As human beings, we pride ourselves in our unique nature. Homo Sapiens, the wise man, is the belief that there are many aspects that separate us from the living beings that surround us; we build communities, culture; we use tools. Yet if considered closely, none of those are quite unique to us. Communities are rife in the animal world, and tools are used by some species of our fellow mammal chimpanzees. One thing, however, is uniquely ours, our ability to use our memories and knowledge to project into the future. To plan ahead based on stored experience.
The connection between sleep and memory has always retained an unknown aura as it continues to entertain countless researchers. Some animal and human studies suggest that the quantity and quality of sleep have a profound impact on learning and memory; doing so in two distinct ways. The first is that a sleep-deprived person cannot focus attention optimally and therefore isn’t able to learn and retain information in an efficient way. The second is that sleep itself has a role in the consolidation of memory, which is essential for learning new information.
Since Freud and his fellow predecessors, memory has played a monumental part of psychoanalysis and the ways it’s understood to shape who we are. Our memories form a sort of subconscious guideline to how each one of us reacts to various circumstances, how we form inter-personal relationships and how we decipher nuances. Individualistic understanding throughout the 20th century and even into the 2000s has been guided by such understandings. Yet what is emerging now, predominantly led by American Psychotherapist Martin E.P. Seligman, is that memory has an even larger impact on the way we think not just about the present, but about the future too – and according to Seligman, it is the speculation of the future that dictates most of our behaviour.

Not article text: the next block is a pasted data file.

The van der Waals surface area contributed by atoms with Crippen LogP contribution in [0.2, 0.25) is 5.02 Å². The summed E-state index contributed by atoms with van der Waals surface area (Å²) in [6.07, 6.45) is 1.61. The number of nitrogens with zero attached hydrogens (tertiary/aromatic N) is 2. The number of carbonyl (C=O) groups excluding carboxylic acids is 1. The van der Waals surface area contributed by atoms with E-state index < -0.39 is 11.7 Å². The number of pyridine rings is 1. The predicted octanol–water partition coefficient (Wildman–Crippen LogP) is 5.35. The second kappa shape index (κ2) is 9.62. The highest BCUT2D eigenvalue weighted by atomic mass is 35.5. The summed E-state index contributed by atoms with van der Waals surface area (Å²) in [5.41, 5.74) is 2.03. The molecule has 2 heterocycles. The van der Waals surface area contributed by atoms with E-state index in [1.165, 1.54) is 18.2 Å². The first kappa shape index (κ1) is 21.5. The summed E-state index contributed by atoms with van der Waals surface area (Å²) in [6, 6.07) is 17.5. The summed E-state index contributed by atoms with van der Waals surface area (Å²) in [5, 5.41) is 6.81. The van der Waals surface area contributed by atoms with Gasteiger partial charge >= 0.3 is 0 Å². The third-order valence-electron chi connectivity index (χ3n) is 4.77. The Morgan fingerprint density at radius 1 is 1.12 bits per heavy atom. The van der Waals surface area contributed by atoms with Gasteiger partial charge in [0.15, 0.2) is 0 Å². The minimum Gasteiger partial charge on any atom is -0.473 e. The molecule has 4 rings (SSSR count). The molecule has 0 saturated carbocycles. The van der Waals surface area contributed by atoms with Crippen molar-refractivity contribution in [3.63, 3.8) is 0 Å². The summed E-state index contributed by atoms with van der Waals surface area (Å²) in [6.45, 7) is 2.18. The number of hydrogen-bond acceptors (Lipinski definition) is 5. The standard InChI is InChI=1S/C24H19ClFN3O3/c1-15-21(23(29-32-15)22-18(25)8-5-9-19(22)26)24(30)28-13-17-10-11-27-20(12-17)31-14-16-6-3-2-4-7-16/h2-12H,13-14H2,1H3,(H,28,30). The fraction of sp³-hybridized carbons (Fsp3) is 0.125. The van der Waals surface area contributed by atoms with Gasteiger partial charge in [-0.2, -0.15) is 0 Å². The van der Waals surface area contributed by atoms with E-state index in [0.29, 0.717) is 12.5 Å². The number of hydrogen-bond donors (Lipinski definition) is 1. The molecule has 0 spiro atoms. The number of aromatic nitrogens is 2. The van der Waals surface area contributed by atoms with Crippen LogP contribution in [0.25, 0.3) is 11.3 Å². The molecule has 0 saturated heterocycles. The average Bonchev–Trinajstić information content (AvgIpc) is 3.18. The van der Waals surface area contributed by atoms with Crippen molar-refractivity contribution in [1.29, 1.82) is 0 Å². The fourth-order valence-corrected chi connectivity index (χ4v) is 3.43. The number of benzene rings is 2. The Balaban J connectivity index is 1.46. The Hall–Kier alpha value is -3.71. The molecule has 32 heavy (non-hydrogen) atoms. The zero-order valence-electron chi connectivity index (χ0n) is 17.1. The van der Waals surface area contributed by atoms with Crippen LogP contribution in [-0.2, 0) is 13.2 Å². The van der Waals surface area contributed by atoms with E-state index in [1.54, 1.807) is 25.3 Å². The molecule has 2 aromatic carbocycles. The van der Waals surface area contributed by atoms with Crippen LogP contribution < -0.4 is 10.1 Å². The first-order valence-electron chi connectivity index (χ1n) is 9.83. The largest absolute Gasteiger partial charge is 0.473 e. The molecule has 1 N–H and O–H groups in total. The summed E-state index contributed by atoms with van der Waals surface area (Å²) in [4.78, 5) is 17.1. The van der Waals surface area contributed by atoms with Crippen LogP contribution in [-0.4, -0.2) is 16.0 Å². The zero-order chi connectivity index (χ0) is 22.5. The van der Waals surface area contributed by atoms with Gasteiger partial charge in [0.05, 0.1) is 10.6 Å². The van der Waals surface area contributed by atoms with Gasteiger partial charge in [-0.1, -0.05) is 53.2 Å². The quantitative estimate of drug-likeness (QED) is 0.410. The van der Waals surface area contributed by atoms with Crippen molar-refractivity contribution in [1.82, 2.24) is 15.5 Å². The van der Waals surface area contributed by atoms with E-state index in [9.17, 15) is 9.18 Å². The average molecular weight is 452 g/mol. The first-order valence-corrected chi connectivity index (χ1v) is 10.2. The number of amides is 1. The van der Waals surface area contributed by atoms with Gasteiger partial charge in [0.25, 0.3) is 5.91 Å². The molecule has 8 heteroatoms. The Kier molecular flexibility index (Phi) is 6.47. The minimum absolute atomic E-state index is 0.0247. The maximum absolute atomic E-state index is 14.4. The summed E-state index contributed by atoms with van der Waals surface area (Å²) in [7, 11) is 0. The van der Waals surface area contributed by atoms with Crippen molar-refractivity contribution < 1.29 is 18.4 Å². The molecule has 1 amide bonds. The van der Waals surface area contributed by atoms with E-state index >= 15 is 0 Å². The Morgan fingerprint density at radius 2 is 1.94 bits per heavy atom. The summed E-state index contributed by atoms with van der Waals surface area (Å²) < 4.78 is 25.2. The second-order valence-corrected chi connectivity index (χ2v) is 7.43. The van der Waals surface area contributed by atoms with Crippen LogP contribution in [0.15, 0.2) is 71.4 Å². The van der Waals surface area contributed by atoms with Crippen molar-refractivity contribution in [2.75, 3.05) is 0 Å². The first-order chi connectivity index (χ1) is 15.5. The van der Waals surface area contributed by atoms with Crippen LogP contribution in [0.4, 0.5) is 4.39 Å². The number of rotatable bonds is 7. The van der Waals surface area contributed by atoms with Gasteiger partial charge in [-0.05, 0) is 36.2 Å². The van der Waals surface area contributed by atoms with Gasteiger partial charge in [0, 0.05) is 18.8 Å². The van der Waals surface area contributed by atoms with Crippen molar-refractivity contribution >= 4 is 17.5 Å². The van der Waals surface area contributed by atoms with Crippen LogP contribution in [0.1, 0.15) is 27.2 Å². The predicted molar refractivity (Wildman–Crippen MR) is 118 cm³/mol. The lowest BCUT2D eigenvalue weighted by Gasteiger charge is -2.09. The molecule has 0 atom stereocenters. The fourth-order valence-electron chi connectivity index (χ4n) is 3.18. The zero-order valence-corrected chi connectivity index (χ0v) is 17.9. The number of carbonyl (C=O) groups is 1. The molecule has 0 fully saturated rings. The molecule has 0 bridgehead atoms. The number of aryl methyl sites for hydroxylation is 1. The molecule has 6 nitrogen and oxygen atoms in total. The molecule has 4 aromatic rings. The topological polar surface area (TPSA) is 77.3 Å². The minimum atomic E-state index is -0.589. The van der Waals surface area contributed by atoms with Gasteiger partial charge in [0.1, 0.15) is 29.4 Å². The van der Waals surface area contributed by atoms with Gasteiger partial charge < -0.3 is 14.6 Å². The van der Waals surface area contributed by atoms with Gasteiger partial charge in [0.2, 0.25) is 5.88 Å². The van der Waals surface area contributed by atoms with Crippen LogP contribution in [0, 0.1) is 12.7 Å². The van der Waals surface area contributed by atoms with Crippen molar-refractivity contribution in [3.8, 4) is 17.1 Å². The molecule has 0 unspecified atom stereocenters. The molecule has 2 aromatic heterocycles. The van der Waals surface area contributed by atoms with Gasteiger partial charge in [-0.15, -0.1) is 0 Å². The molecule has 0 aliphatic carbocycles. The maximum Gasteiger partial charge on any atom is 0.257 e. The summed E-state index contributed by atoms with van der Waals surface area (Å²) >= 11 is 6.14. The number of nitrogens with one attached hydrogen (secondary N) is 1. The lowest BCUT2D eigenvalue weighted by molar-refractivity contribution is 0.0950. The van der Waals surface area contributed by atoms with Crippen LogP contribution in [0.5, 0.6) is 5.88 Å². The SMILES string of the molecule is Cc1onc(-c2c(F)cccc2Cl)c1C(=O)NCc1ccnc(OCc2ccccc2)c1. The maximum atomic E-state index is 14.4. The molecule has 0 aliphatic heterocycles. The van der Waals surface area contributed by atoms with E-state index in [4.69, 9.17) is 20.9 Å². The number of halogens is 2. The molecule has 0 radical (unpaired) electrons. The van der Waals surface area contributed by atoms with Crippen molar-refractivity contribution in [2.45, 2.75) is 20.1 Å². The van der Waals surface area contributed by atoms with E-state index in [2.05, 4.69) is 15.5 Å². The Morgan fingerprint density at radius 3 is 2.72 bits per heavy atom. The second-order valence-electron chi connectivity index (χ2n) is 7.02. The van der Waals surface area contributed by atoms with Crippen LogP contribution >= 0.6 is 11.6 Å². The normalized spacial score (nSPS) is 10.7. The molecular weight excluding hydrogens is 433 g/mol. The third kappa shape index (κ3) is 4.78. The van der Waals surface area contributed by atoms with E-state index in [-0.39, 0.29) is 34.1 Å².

Our modern societies have not only become obsessed with the future – what better job could I have, what better life could I have, how am I going to pay back the mortgage – but we’ve also become a generation most abruptly facing its future. Advertisement and social media alone are rooted in a futuristic promise, the idea that one day this could be ours (if we work hard enough). So with the future and the past becoming mixed and muddled and intertwined within the understanding of our mental well being – could there be a correlation between a third of the UK suffering from sleep disorders and an increasingly anxious society projecting warped speculations to the future? Perhaps if we place more importance on the memory preserving powers of sleep, our experiences can become better ingrained as tools to face our present, our past, and as Seligman argues, our future.